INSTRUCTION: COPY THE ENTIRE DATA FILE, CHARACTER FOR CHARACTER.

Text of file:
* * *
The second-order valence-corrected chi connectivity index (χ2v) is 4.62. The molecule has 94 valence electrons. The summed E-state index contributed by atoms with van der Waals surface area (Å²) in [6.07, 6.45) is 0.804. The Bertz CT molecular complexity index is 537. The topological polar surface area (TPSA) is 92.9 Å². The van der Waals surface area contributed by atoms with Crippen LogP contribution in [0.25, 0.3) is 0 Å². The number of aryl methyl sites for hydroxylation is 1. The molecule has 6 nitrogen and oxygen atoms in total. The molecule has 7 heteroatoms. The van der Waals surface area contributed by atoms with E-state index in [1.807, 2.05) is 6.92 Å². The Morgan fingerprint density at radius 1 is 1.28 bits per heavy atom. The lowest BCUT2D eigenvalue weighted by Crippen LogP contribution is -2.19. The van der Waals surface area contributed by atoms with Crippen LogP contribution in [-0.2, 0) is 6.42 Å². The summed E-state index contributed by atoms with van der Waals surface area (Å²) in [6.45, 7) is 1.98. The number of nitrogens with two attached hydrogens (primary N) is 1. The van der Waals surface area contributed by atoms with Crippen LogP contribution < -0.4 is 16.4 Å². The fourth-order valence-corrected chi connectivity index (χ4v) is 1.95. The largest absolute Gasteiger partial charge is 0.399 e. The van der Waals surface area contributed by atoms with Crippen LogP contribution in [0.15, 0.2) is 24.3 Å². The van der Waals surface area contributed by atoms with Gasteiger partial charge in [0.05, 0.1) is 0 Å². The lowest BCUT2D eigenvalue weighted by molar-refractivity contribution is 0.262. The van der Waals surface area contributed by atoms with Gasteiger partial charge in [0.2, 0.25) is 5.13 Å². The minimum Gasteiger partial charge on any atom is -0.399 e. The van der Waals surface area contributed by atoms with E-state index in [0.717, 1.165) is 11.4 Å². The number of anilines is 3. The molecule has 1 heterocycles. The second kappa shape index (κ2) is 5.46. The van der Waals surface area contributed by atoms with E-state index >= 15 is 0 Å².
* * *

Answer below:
The second-order valence-corrected chi connectivity index (χ2v) is 4.62. The molecule has 94 valence electrons. The summed E-state index contributed by atoms with van der Waals surface area (Å²) in [6.07, 6.45) is 0.804. The Bertz CT molecular complexity index is 537. The topological polar surface area (TPSA) is 92.9 Å². The van der Waals surface area contributed by atoms with Crippen LogP contribution in [0.25, 0.3) is 0 Å². The number of aryl methyl sites for hydroxylation is 1. The molecule has 6 nitrogen and oxygen atoms in total. The molecule has 7 heteroatoms. The van der Waals surface area contributed by atoms with E-state index in [1.807, 2.05) is 6.92 Å². The Morgan fingerprint density at radius 1 is 1.28 bits per heavy atom. The lowest BCUT2D eigenvalue weighted by Crippen LogP contribution is -2.19. The van der Waals surface area contributed by atoms with Crippen LogP contribution in [-0.2, 0) is 6.42 Å². The summed E-state index contributed by atoms with van der Waals surface area (Å²) in [6.45, 7) is 1.98. The number of nitrogens with two attached hydrogens (primary N) is 1. The van der Waals surface area contributed by atoms with Crippen LogP contribution < -0.4 is 16.4 Å². The fourth-order valence-corrected chi connectivity index (χ4v) is 1.95. The largest absolute Gasteiger partial charge is 0.399 e. The van der Waals surface area contributed by atoms with Crippen LogP contribution in [0.15, 0.2) is 24.3 Å². The van der Waals surface area contributed by atoms with Gasteiger partial charge in [0.05, 0.1) is 0 Å². The lowest BCUT2D eigenvalue weighted by molar-refractivity contribution is 0.262. The van der Waals surface area contributed by atoms with Gasteiger partial charge in [0.2, 0.25) is 5.13 Å². The minimum Gasteiger partial charge on any atom is -0.399 e. The van der Waals surface area contributed by atoms with E-state index in [0.717, 1.165) is 11.4 Å². The number of anilines is 3. The molecule has 1 heterocycles. The second kappa shape index (κ2) is 5.46. The van der Waals surface area contributed by atoms with E-state index >= 15 is 0 Å².